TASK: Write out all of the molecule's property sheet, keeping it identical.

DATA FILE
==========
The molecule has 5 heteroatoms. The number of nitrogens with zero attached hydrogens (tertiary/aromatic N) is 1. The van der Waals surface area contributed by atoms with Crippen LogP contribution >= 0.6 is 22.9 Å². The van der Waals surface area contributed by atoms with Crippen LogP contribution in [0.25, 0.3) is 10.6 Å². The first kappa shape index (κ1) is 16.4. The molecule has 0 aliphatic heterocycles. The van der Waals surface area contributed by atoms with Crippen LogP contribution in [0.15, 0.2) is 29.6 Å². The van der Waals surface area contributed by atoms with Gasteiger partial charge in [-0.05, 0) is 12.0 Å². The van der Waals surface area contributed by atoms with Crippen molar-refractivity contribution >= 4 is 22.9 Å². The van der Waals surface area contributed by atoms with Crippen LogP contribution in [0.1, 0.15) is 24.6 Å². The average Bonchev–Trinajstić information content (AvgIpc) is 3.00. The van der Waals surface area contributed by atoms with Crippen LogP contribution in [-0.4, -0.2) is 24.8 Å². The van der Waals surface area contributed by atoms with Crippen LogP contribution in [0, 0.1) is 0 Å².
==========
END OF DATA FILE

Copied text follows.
The molecule has 5 heteroatoms. The number of nitrogens with zero attached hydrogens (tertiary/aromatic N) is 1. The van der Waals surface area contributed by atoms with Crippen LogP contribution >= 0.6 is 22.9 Å². The van der Waals surface area contributed by atoms with Crippen LogP contribution in [0.25, 0.3) is 10.6 Å². The first kappa shape index (κ1) is 16.4. The molecule has 0 aliphatic heterocycles. The van der Waals surface area contributed by atoms with Crippen LogP contribution in [0.15, 0.2) is 29.6 Å². The van der Waals surface area contributed by atoms with Gasteiger partial charge in [-0.05, 0) is 12.0 Å². The van der Waals surface area contributed by atoms with Crippen molar-refractivity contribution >= 4 is 22.9 Å². The van der Waals surface area contributed by atoms with Crippen LogP contribution in [0.1, 0.15) is 24.6 Å². The average Bonchev–Trinajstić information content (AvgIpc) is 3.00. The van der Waals surface area contributed by atoms with Crippen LogP contribution in [-0.4, -0.2) is 24.8 Å². The van der Waals surface area contributed by atoms with Crippen LogP contribution in [0, 0.1) is 0 Å².